Modifiers that Specify

Easily taken for granted, words like the, your, not, every, and very serve a particular role in grammar. These special modifiers are called specifiers. Modifiers that specify add precise details or clarification to the meaning of words to enhance and clarify communication. They can specify quantity (e.g., "three" in "three apples"), quality (e.g., "happy" in "happy child"), time (e.g., "yesterday" in "yesterday's meeting"), or manner (e.g., "quickly" in "runs quickly"). 

Modifiers that Specify Modifiers that Specify

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    Specifiers ensure sentences are more informative and expressive by providing additional details about the nouns, verbs, adjectives, or adverbs they modify.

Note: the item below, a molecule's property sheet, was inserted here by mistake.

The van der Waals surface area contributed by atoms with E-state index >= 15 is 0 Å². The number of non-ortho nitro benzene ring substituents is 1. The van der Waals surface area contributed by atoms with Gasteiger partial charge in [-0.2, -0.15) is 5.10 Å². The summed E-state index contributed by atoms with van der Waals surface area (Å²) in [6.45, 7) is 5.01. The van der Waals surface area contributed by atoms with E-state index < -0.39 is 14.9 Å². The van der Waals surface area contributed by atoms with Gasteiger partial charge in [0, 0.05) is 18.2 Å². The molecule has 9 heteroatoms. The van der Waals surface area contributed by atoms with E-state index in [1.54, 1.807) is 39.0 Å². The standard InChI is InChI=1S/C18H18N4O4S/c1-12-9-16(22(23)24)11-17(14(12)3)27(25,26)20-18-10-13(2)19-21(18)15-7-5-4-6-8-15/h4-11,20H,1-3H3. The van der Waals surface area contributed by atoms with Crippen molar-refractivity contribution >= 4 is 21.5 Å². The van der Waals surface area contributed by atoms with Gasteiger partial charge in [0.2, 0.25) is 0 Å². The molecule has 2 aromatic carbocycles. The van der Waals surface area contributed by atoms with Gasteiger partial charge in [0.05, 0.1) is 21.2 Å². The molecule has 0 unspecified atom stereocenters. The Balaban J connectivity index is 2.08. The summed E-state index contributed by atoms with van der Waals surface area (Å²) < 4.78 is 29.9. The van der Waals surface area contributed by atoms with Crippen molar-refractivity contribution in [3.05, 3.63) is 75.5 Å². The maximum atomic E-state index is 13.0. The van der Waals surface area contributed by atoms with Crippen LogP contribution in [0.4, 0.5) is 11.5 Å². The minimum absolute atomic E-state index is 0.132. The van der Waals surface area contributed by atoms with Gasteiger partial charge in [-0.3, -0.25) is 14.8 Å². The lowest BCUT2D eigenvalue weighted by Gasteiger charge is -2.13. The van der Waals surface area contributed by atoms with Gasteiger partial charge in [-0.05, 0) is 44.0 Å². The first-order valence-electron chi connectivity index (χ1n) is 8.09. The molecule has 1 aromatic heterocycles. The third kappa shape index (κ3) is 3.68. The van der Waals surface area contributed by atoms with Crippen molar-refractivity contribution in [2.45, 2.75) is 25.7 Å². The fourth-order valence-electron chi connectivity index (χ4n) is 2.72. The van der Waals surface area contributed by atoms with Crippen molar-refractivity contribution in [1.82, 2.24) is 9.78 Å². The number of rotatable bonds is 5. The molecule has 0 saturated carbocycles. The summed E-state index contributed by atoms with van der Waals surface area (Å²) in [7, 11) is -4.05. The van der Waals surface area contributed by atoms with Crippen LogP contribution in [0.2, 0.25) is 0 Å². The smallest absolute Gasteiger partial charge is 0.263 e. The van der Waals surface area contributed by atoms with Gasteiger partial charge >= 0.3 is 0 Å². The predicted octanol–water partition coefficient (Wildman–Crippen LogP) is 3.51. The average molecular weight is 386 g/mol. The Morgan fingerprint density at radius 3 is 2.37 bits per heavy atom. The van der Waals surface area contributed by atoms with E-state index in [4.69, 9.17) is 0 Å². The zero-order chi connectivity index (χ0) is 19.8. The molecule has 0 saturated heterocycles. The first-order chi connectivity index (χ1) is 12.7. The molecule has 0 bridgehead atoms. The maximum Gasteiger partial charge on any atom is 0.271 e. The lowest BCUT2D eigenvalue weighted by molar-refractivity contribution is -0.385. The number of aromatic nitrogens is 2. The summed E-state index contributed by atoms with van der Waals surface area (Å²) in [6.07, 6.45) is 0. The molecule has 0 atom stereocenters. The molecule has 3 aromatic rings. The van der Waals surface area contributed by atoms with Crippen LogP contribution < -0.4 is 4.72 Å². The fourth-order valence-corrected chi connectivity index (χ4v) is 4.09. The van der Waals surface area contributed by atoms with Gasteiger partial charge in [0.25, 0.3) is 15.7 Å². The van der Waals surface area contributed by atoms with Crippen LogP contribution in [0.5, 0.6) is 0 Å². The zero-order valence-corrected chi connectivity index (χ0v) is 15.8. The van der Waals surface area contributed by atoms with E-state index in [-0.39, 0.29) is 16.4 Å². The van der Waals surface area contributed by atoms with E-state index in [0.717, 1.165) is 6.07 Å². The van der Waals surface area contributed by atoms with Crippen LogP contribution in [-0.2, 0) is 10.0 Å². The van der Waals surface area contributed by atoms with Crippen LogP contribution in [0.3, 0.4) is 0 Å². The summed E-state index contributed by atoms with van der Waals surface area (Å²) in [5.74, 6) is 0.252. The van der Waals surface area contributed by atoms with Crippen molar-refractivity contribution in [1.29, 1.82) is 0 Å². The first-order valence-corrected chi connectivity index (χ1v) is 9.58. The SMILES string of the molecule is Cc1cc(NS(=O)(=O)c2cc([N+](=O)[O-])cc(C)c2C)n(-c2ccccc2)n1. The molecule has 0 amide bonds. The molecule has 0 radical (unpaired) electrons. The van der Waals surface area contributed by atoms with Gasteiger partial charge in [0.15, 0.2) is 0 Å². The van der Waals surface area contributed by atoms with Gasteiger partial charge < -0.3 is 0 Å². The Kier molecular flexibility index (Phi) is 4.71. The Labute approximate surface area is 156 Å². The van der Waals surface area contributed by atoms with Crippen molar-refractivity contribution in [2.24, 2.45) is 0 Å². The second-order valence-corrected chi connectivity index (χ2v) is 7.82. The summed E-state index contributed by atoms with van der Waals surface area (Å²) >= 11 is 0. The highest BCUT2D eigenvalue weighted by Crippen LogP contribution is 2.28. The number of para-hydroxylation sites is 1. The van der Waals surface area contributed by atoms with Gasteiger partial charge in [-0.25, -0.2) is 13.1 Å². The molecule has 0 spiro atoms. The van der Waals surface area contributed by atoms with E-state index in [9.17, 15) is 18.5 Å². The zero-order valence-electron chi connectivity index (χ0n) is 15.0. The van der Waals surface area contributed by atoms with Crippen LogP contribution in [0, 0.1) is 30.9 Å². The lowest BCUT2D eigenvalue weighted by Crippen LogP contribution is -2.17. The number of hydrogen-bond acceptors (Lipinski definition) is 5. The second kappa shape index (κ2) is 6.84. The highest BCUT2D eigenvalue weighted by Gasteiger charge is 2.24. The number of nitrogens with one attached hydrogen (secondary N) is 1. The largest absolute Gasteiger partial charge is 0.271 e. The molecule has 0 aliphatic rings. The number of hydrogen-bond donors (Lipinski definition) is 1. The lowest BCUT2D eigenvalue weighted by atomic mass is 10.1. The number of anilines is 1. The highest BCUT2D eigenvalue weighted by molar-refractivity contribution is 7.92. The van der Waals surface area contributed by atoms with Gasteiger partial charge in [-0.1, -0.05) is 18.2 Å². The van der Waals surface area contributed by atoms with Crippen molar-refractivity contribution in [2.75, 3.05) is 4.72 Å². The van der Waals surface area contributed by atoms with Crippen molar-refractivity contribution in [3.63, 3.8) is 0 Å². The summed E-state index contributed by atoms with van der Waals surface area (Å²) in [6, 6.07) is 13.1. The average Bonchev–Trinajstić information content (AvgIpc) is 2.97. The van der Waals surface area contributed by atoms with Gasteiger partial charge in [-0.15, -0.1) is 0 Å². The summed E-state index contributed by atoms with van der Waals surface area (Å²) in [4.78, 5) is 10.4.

Modifiers that Specify: Modifiers Explained

    To understand modifiers that specify, you need to understand modifiers in general. Here's a refresher.

    A modifier is a word, phrase, or clause that provides extra information about a particular word.

    Modifiers function as either adjectives or adverbs. A modifier that adds information to a noun or pronoun acts as an adjective. It acts as an adverb if it adds information to a verb, adjective, or adverb.

    Modifiers that Specify, An image of three Matryoshka dolls with the one on the left being the biggest doll and the one on the right the smallest, StudySmarterFig. 1 - Nested modifiers modifying modifiers.